ONCE UPON A TIME IN GOA
“Adventure and the unknown are my obsessive-compulsive disorder with no known cure.”
Back in my hippie days when I was chasing life and backpacking across the
globe without a care or a responsibility in the world, my traveling companion
and I first heard of Goa while hanging out with some fellow travelers in Spain.
We weren’t even sure where it was, but it sounded pretty cool from the stories
we heard. We’ll do that one day, we thought, but Australia was our main goal with
a short stop in London to meet up with some Aussies and Kiwis we had met in
Greece. As we started making our way to London, the idea of heading to India
(yes, we found out where Goa was) sounded better and better. Goa lies on the
western coast of India and has attracted powerful traders, merchants,
seafarers, dynasties, monks and missionaries as it was one of the major trading
centers in India. Portuguese seafaring traders arrived at Goa in 1510 to
take control over the spice route from the East. So, when we arrived in London,
and it was cold and rainy, that sealed the deal – next stop Goa and then
I call this the “long trip” because people didn’t jet around the world in the early 70s as easily as they do today. After being fogged in in London for a week longer than we had planned, we finally flew out on the cheapest airline we could find (can’t even remember the name of it), arriving in New Delhi in the middle of the night. We found a taxi with a driver who had the worst cough I have ever heard. When I asked him if he was “sick,” he replied, “No, I’m Hindu!” It took me a while to work that out. He thought I asked if he was “Sikh.” The next morning, we saw trucks coming around to pick up the bodies of poor people who had died during the night. Not quite what we expected, so we set off for Goa.
In those days (early 70s), Goa was a pristine paradise. We set up camp on the beach with some like-minded people and chilled – at least until the partying started. Life was a never-ending parade of spectacular sunsets and parties. Everyone seemed to embrace the lyrics of a popular Crosby, Stills and Nash song: “If you can’t be with the one you love, love the one you’re with.” At first, we bought bananas from a local villager until we found out that a village farther down the beach sold them cheaper. Feeling “ripped off,” we decided to walk to the other village, which turned out to be about a 10-kilometer round trip. We did save money though – about 15 cents per stalk of banana. Oh well, we didn’t have much else to do except, swim, sunbathe, enjoy spectacular sunsets and party. It was a tough life (but tougher for some).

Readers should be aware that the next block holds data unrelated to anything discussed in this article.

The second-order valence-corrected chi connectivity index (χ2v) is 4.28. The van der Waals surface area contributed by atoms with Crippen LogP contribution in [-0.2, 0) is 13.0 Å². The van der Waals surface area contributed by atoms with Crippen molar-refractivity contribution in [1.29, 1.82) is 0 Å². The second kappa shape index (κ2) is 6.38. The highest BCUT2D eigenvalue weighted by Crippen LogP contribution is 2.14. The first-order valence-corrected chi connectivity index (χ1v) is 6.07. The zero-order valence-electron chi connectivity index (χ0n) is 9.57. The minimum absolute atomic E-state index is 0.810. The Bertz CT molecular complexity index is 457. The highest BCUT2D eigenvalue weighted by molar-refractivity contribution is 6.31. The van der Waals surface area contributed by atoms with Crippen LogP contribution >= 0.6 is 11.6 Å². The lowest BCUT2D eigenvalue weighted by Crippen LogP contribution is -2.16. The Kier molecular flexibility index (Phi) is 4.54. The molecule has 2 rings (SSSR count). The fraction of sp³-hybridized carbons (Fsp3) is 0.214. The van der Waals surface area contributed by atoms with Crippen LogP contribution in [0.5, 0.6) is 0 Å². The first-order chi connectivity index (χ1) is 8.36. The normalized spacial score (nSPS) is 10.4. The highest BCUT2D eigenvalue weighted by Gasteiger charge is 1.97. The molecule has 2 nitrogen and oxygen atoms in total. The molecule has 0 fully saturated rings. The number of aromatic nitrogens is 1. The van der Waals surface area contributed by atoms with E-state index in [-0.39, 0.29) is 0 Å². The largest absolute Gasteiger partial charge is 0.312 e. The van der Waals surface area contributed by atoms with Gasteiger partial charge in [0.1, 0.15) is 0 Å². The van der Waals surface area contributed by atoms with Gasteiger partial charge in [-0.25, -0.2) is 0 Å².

One night a young Canadian girl crawled into our camp. Yes, you read that correctly, she was on all fours! She looked as if she had been living outside for years. She was skinny as a rail, and her hair was a mass of dreads with sticks, feathers and other assorted objects that had ended up there. Her eyes were dazed, and she could barely put together a coherent sentence. She asked if we had any drugs or food, preferably drugs, she added. I asked her how long she had been in Goa, but she had no idea. I’ve often wondered if she survived. Meanwhile, I had contracted some sort of “crap” from drinking water from a local well (surprise, surprise). I was violently sick from both ends at the same time, often with little warning. It was time to head back to Delhi.
As we were boarding a flight from Goa to New Delhi, a policeman was patting down passengers before they boarded. We knew the guy ahead of us and knew that he had a big “hash cake” in his back pocket. Man, he’s screwed, we thought. Guess if we were shocked when the policeman asked what the bulge in his pocket was and he said, “just some hash,” to which the policeman said, “as long as it’s not a weapon” and let him board. We arrived in Delhi early one morning, found a fleabag place to crash and set out to get some breakfast. We didn’t carry much cash when we were out for fear of being robbed, hiding it instead in our dirty underwear at the bottom of our backpacks (no safes in the places we stayed). When we got back after eating a curry omelet that burned my mouth and stomach (we did ask for “mild”), someone had stolen our dirty clothes and the money.
Now we were up “Shit Creek without a paddle,” as the expression goes. India was not a great country to be broke in. We sold a few things and raised enough money to buy one-way tickets to Germany that included a two-day stopover with hotel in Damascus, Syria. We didn’t do much of anything there as I remember it except sightsee a bit. But the one thing I do remember clearly was hearing 20-30 men speaking Russian in the hotel every day. You didn’t hear Russian (outside of the Soviet Union) in those days, so we realized something special was in the works. About one week later, the Yom Kippur War broke out. It turns out the men were Soviet military advisors helping to plan the attack. Our adventure in Goa turned out to be a lot different than we had envisioned, but I wouldn’t trade that experience for the world.
Lesson learned: Hide your money better or take it with you.